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slate100
24th Jul 2019, 16:31
I'm wondering about this scenario in an A320...

Engine fire at Vr.
400 feet you run the ECAM action and you secure the engine.

But... let's assume the engine fire does not go out. The light stays illuminated.

What do you? Do you do a 180 degree turn and land back on the departure runway? Or do you continue normally... push to level off and clean up, and complete the Ecam...

I recall an instructor said you have roughly 7 minutes to live with an uncontained fire.

lomapaseo
24th Jul 2019, 19:22
I'm wondering about this scenario in an A320...

Engine fire at Vr.
400 feet you run the ECAM action and you secure the engine.

But... let's assume the engine fire does not go out. The light stays illuminated.

What do you? Do you do a 180 degree turn and land back on the departure runway? Or do you continue normally... push to level off and clean up, and complete the Ecam...

I recall an instructor said you have roughly 7 minutes to live with an uncontained fire.

I'm not so sure about the conversation with the instructor's statement..

Of course you fly the aircraft first, You are then dependent on the ability to defeat the fire. The odds (borne out historically) are definitely with you once airborne.Engine fires either stay with the engine a short time (until fuel cutoff) or end up behind you in a slip stream. Either way over a longer time, you always have the ability to confirm with eyeballs what is buining outside the engine and to take additional considered actions to get on the ground quickly

vilas
24th Jul 2019, 20:14
400 feet you run the ECAM action and you secure the engine.
But... let's assume the engine fire does not go out. The light stays illuminated. Incidentally unlike engine fail, in case of fire ECAM appears straight away. With fire at Vr after retracting the gear put the AP on and do the ECAM. However if you started the ECAM at 400ft by the time you fire the second shot and realize fire isn't gone you may be above 1000ft. It's silly to clean when you should be landing. Do an offset, turn around configure for downwind landing. After landing Evacuate.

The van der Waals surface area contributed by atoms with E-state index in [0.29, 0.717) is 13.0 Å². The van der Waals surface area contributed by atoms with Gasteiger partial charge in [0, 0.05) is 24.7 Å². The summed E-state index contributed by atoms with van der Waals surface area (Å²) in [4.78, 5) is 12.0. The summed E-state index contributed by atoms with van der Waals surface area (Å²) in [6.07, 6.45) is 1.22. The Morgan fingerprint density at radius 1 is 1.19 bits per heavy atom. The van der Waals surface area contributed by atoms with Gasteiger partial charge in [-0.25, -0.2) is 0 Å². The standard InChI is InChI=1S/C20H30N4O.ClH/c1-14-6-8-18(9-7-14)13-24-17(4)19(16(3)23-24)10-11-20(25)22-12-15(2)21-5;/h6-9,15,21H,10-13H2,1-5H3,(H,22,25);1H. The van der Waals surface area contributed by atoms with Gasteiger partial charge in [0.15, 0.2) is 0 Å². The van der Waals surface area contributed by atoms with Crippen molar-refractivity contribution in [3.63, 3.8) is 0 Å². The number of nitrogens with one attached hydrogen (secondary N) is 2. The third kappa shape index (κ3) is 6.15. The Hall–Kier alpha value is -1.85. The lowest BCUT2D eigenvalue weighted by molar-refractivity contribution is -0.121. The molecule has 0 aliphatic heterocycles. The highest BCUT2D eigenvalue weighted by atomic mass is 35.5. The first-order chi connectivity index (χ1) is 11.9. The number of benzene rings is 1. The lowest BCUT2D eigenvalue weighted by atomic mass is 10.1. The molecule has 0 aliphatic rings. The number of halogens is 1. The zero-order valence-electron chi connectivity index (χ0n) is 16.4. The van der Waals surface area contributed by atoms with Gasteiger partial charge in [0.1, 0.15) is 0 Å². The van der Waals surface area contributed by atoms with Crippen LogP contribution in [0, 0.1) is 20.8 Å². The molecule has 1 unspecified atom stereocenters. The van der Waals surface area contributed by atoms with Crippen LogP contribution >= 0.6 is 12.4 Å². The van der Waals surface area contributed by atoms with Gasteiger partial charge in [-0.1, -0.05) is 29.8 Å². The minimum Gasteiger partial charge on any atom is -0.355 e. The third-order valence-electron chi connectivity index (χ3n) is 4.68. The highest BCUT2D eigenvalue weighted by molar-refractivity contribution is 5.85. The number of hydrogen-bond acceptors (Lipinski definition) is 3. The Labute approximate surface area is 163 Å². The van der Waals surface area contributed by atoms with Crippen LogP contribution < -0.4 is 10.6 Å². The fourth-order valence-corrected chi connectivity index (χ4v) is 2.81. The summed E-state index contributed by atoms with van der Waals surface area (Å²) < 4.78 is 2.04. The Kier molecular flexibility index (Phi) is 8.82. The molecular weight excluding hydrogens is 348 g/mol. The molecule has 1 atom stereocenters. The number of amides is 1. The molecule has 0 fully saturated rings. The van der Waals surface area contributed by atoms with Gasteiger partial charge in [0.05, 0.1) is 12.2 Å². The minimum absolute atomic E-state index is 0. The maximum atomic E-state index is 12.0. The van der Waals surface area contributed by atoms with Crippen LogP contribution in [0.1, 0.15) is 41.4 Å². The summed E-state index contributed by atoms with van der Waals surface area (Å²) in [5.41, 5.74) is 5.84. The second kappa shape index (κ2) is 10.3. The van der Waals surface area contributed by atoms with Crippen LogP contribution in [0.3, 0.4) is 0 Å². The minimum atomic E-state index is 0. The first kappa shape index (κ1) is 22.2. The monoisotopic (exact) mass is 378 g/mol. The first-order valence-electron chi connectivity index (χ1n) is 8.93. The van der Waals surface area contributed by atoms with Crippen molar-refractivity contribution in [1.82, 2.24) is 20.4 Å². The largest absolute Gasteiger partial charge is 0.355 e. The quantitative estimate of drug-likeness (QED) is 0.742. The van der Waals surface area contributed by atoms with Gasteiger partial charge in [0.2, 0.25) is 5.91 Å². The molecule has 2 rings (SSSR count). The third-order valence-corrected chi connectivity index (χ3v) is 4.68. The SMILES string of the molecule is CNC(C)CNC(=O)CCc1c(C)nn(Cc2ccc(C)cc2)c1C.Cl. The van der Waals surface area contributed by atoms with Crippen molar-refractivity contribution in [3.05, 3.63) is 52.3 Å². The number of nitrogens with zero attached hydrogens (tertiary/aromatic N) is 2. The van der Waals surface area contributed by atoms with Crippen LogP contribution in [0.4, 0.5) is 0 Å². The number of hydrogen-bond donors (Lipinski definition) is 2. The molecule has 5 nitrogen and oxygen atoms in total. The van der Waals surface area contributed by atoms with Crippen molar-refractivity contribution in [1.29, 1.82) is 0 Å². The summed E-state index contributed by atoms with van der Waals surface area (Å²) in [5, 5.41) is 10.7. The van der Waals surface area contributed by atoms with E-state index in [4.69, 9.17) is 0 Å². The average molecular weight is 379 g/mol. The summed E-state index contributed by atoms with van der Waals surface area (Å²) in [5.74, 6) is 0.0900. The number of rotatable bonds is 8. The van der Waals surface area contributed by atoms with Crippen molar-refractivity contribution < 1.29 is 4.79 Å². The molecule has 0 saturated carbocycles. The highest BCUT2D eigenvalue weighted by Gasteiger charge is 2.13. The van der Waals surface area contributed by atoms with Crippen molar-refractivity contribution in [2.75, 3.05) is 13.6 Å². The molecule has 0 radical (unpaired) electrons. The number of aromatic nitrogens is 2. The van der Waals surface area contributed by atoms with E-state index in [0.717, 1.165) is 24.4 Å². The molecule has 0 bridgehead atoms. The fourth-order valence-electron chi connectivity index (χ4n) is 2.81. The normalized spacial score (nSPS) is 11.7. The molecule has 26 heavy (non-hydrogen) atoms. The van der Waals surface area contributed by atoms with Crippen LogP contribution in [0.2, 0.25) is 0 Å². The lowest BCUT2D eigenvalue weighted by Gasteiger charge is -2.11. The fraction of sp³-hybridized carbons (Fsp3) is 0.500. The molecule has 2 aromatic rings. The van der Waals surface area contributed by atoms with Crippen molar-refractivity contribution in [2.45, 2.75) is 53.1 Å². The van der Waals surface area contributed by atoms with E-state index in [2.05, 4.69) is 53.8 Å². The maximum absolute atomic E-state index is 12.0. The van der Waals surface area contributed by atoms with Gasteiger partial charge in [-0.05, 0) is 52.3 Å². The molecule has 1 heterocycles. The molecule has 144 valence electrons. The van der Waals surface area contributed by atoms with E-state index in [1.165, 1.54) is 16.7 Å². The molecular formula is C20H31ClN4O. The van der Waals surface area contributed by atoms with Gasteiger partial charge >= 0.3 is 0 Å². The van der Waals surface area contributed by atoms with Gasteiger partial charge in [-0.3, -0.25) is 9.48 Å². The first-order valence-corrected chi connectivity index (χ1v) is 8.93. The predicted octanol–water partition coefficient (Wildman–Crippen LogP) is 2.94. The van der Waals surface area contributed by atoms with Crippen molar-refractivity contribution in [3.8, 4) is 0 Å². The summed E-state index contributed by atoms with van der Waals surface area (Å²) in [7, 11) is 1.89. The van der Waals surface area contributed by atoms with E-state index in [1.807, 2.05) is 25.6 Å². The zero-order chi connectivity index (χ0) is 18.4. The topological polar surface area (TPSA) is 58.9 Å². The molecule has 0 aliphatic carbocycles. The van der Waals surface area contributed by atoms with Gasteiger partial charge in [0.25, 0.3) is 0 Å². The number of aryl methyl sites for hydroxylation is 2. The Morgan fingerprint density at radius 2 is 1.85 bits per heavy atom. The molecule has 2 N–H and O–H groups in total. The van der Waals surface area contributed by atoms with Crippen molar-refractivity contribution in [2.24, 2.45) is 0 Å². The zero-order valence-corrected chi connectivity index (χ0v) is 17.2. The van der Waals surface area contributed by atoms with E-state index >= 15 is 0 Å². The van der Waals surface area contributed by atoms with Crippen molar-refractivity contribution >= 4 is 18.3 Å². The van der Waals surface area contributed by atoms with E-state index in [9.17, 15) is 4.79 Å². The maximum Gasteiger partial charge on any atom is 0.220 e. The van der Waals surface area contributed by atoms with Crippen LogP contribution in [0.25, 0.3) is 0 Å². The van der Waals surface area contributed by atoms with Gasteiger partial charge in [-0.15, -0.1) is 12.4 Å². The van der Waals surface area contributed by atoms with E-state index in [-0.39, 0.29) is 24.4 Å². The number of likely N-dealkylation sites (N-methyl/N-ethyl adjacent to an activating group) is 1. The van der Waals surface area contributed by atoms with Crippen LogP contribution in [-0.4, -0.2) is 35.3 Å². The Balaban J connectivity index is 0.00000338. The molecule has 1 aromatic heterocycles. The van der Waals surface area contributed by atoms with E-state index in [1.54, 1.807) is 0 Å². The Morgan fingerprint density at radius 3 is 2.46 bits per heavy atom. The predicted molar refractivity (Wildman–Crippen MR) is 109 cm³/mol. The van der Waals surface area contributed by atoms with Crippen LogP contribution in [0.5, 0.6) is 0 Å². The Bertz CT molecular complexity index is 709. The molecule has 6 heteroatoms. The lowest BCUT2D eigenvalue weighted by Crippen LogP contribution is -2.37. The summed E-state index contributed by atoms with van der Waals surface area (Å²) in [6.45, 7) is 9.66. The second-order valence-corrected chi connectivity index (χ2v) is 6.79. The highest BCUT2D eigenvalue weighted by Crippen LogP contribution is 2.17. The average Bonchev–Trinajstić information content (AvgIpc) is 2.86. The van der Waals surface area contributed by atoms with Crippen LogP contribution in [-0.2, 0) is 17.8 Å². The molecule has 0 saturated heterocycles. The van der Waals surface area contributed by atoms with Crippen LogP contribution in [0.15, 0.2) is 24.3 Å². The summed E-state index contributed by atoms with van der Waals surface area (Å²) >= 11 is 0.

birdstrike
24th Jul 2019, 21:42
'Do an offset' - it sounds so simple, but unless it's something you have practiced and briefed for I would suggest you are probably creating more problems than you are resolving. We used to throw it in unexpectedly during crew training and more often than not it turned into a shambles.

novice110
24th Jul 2019, 23:06
The idea of briefing the unexpected has always seemed a bit useless to me.

In this scenario you are on fire in the air, and the actions the crew take will not be briefed and that is ok.

Check Airman
25th Jul 2019, 01:09
PF sets up for an immediate return by joining the downwind. PM fights the fire. What's the complication?

krismiler
25th Jul 2019, 02:01
A 180' turn to land back on the departure runway could have you going head to head with another aircraft followed by a downwind landing. A MAYDAY call with a short circuit keeping the speed up as long as possible would probably be a better option.

vilas
25th Jul 2019, 05:49
PF sets up for an immediate return by joining the downwind. PM fights the fire. What's the complication?
Once second agent is discharged and it's realised that it hasn't worked there's nothing more left to fight the fire with. All that's left is to assess how much time you have what altitude you have reached. From 400ft to second agent discharge should put you above 1000ft. If you assess you have time for a circuit then do so. If required circuit can be done on select speed without any set up. The other option is to do a kind of procedure turn and land downwind with a May Day off course.

waren9
25th Jul 2019, 07:55
i've flown for 3 jet operators and not one of them has advocated for briefing for/or performing a reversal turn and landing downwind.

still, if everybody walks away you can call it a win i guess.

vilas
25th Jul 2019, 08:28
Any SFI teaching as SOP is not fit to be in position.
I thought you are a small cog. But you are shooting your mouth as if holding some regulatory position. I didn't teach. when your wing is on fire you just do what you think will save your ass. Nobody taught Sully to ditch but he did it. He could have gone back also. As long as he made it no questions would be asked.

vilas
25th Jul 2019, 08:41
i've flown for 3 jet operators and not one of them has advocated for briefing for/or performing a reversal turn and landing downwind.
Do you ever get taught for uncontrollable engine fire? The Concorde guys were they taught what to do when there is fire in tanks and no fire warning? Come on man! We are just discussing possible solutions. The OP suggested it. I only showed how to do it. And nobody briefs about all possible situations. You won't be departing on time.

Nightstop
25th Jul 2019, 09:01